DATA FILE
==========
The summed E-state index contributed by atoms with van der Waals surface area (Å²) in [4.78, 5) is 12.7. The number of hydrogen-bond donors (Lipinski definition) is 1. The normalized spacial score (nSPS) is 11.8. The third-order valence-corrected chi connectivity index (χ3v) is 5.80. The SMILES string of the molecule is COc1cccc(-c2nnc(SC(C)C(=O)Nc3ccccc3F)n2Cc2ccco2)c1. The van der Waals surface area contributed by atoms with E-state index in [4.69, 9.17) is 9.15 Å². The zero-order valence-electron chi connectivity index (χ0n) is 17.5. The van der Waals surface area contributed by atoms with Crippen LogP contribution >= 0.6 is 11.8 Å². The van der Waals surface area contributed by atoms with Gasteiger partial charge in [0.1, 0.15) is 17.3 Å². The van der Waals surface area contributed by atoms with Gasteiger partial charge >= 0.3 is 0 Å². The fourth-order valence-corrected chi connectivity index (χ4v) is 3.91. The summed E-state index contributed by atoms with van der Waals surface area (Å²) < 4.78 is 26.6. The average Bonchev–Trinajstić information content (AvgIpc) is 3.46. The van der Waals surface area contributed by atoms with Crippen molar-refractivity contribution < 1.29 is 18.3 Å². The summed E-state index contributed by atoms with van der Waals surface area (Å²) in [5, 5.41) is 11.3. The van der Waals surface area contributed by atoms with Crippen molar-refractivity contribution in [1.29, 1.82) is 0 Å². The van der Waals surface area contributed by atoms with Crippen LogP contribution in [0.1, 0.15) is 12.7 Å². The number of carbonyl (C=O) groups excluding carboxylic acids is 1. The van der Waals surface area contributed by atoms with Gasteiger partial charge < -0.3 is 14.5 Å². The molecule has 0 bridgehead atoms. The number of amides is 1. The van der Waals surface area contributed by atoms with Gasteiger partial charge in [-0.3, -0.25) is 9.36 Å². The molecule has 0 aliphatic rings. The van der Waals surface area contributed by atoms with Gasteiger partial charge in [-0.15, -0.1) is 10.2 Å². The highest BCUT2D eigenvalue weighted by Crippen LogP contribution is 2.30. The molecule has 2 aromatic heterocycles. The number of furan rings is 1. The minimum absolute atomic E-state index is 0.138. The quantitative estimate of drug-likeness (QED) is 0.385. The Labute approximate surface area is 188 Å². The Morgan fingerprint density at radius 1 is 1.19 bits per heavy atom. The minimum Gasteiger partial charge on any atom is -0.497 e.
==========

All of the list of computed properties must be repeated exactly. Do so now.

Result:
The summed E-state index contributed by atoms with van der Waals surface area (Å²) in [4.78, 5) is 12.7. The number of hydrogen-bond donors (Lipinski definition) is 1. The normalized spacial score (nSPS) is 11.8. The third-order valence-corrected chi connectivity index (χ3v) is 5.80. The SMILES string of the molecule is COc1cccc(-c2nnc(SC(C)C(=O)Nc3ccccc3F)n2Cc2ccco2)c1. The van der Waals surface area contributed by atoms with E-state index in [4.69, 9.17) is 9.15 Å². The zero-order valence-electron chi connectivity index (χ0n) is 17.5. The van der Waals surface area contributed by atoms with Crippen LogP contribution >= 0.6 is 11.8 Å². The van der Waals surface area contributed by atoms with Gasteiger partial charge in [0.1, 0.15) is 17.3 Å². The van der Waals surface area contributed by atoms with Gasteiger partial charge >= 0.3 is 0 Å². The fourth-order valence-corrected chi connectivity index (χ4v) is 3.91. The summed E-state index contributed by atoms with van der Waals surface area (Å²) < 4.78 is 26.6. The average Bonchev–Trinajstić information content (AvgIpc) is 3.46. The van der Waals surface area contributed by atoms with Crippen molar-refractivity contribution < 1.29 is 18.3 Å². The summed E-state index contributed by atoms with van der Waals surface area (Å²) in [5, 5.41) is 11.3. The van der Waals surface area contributed by atoms with Crippen molar-refractivity contribution in [1.29, 1.82) is 0 Å². The van der Waals surface area contributed by atoms with Crippen LogP contribution in [0.1, 0.15) is 12.7 Å². The number of carbonyl (C=O) groups excluding carboxylic acids is 1. The van der Waals surface area contributed by atoms with Gasteiger partial charge < -0.3 is 14.5 Å². The molecule has 0 bridgehead atoms. The number of amides is 1. The van der Waals surface area contributed by atoms with Gasteiger partial charge in [-0.3, -0.25) is 9.36 Å². The molecule has 0 aliphatic rings. The van der Waals surface area contributed by atoms with Gasteiger partial charge in [-0.15, -0.1) is 10.2 Å². The highest BCUT2D eigenvalue weighted by Crippen LogP contribution is 2.30. The molecule has 2 aromatic heterocycles. The number of furan rings is 1. The minimum absolute atomic E-state index is 0.138. The quantitative estimate of drug-likeness (QED) is 0.385. The Labute approximate surface area is 188 Å². The Morgan fingerprint density at radius 1 is 1.19 bits per heavy atom. The minimum Gasteiger partial charge on any atom is -0.497 e.